- A review by Richard Harrison (2011)

Mumsy, Nanny, Sonny and Girly (1970) is a remarkably odd film. In the context of British cinema it has an interesting pedigree, however, as it is directed by horror doyen Freddie Francis and brings together a cast of character actors. Heading the list is Michael Bryant, veteran of a wide variety of TV shows and films across six decades. Ursula Howells and Pat Heywood play Mumsy and Nanny respectively, whilst the youngsters of the film are Vanessa Howard (through whom the movie- simply titled Girly- was marketed in America) and Howard Trevor (in, amazingly, his solitary screen appearance). So far, so good. But, the film disappeared for years and has barely been seen since its original release. Given the fact that far less memorable films have been widely available for years this seems a scandalous state of affairs, now pleasingly rectified by Odeon Entertainment.

The nostalgia-fuelled colours and mise-en-scene of the opening credits evokes a film like The Shooting Party, but the off-screen voices (which are just too nice) create a sense of sinister foreboding, establishing a creepy aura. This is extended by the setting- a large old house in the middle of a wood- which, although it and its grounds are the only locations used in the film, proves continually interesting. ‘Interesting’ is perhaps the key word here, as despite Nanny saying ‘in a happy family you must always have rules’ early on in the film the movie itself does not stick to the conventions the family does inside their big house. Horror films- by their very nature and the workings of genre as an entity- can be formulaic and predictable. Indeed, some may argue that is exactly what we (the audience) want. Mumsy, Nanny, Sonny and Girly avoids such hang-ups, however, presenting the audience with situations as disorientating for us as they are for the latest “friend”. It is here where the film succeeds best, for in the lack of structure comes interest, and the film spirals fairly effortlessly and unpredictably through its 100 minutes.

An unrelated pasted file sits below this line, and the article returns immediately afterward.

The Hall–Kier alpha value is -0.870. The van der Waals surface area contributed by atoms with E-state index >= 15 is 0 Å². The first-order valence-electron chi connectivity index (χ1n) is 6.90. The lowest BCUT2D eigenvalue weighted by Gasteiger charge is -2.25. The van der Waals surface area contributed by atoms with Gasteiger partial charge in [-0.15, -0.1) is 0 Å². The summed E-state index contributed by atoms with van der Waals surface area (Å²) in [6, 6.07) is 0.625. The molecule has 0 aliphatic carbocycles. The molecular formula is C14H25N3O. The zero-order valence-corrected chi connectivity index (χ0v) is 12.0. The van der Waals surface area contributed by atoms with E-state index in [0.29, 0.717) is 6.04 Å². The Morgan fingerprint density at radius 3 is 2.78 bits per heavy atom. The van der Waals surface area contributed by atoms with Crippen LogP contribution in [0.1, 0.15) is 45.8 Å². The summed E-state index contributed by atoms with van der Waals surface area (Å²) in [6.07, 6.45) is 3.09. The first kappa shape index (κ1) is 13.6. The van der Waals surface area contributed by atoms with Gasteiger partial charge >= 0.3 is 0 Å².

Given its contextual provenance, Mumsy, Nanny, Sonny and Girly somewhat surprisingly avoids the clichés that a more modern adaptation would go for, and instead proffers the power of suggestion (as with the saucepan near the end of the film), which avoids gratuitous gore and actually makes things more horrific for the audience as they are given minutes of suspense rather than one brief, brutal shock. Here, Freddie Francis for me evokes Hitchcock’s feelings of how to create suspense, and the film as a whole does have some nods to Alfred the Great. Where the film is very much un-Hitchcockian, however, is in its rather surreal and meandering narrative, mentioned earlier. Although this makes it different (as opposed to a film like Halloween whose blatantly clear narrative ultimately becomes a series of tedious and exploitative set pieces), Mumsy, Nanny, Sonny and Girly is not a film that can be easily assessed in terms of its cinematic merit. It is undeniably fascinating and demands to be watched, but so does a totally incompetent conductor of an orchestra- it is no indication of quality. Perhaps the major weakness of the film is its non-ending, the bewildering timing of which undermines much of what had gone before.

In 21st Century Britain, where one can wander down any major high street and purchase one of the latest unimaginative celluloid productions to hit the shelves it is chastening to realise that a film like Mumsy, Nanny, Sonny and Girly could, before this year, not be bought and watched, analysed and mulled-over. Odeon Entertainment are to be praised for the care and attention they give to each release, but in this case audiences in years to come will never know the chequered history of the film’s availability such is the outstanding quality print and extras contained on this new issue of a film that is a welcome addition to any cinephile’s library.

‘Mumsy, Nanny, Sonny and Girly' is available on DVD from Odeon Entertainment.

Odeon Entertainment website